Kampala businessman, Peter Kamya, who previously owned the now embattled Simbamanyo building has died.
Details about the businessman’s death are however still scanty.
Recently, the Investigator, an online news website reported that the businessman was bedridden.
“He was complaining about heavy stomach, chest pain and headache. After about a week, the situation worsened and this situation nearly tore apart the family,” the Investigator reported.
By the time of his death, Kamya was still fighting to regain possession of his property including Simbamanyo building along Lumumba Avenue and Afrique Suites on Mutungo Hill.
The property was sold to Meera Investments Limited owned by Kampala businessman and property mogul , Sudhir Ruparelia and Luwaluwa Investments Limited.
This was after a then legal dispute that Kamya was embroiled in with Equity Bank Uganda and Equity Bank Kenya over unpaid loans to his company.
Kamya tried sought to block the sale of his property by the bank arguing that the said loans advanced to him were illegal.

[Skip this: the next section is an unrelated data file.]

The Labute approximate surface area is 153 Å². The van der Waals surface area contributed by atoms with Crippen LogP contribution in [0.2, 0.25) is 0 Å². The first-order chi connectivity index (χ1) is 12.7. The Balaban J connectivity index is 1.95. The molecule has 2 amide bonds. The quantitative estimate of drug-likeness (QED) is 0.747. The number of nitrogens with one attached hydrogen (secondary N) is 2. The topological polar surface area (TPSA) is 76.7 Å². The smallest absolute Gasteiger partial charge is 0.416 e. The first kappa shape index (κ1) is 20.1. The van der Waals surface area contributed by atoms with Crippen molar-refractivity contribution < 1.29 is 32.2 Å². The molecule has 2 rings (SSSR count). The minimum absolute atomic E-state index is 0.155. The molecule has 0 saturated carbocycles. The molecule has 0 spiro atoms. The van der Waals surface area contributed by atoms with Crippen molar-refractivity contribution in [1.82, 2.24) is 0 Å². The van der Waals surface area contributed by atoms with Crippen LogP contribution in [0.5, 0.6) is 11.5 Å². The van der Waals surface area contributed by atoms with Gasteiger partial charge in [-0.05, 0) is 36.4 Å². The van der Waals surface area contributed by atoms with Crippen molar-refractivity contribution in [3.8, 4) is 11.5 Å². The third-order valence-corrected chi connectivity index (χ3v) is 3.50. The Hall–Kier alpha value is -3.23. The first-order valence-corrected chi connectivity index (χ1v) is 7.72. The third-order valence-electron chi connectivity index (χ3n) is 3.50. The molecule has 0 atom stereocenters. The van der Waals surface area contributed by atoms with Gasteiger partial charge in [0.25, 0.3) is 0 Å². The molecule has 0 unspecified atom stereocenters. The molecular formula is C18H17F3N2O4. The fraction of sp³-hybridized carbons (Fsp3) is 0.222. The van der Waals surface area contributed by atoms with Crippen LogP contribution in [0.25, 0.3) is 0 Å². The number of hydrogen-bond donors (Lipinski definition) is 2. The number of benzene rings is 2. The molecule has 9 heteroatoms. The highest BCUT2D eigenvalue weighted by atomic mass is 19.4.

According to court documents, the two banks entered into an agreement to have Simbamanyo get $6million to finance the construction of Afrique Suites Hotel in Mutungo as well as facilitate another loan that had previously been advanced to the estates company.
The amount to be paid was $8.10 million(shs29.83bn) including interest and operational fees but Simbamanyo failed to service the loan prompting Equity Bank to take over Simbamanyo House along Lumumba Avenue and Afrique Suites.
Battle rages on
Following the sale of the buildings by Equity bank and the subsequent takeover, Kamya ran to courts of law to save his property.
In his case, Kamya told court that whereas the bank advertised his property for disposal by way of public auction, they were however sold secretly.
Last month, the Court of Appeal issued an order temporarily halting the proceedings in the Commercial Division of the High Court in Kampala pending determination of an application for the stay of the case.
The court said that it is important to have the case halted to help preserve the status quo since the orders being appealed have an impact on the main suit.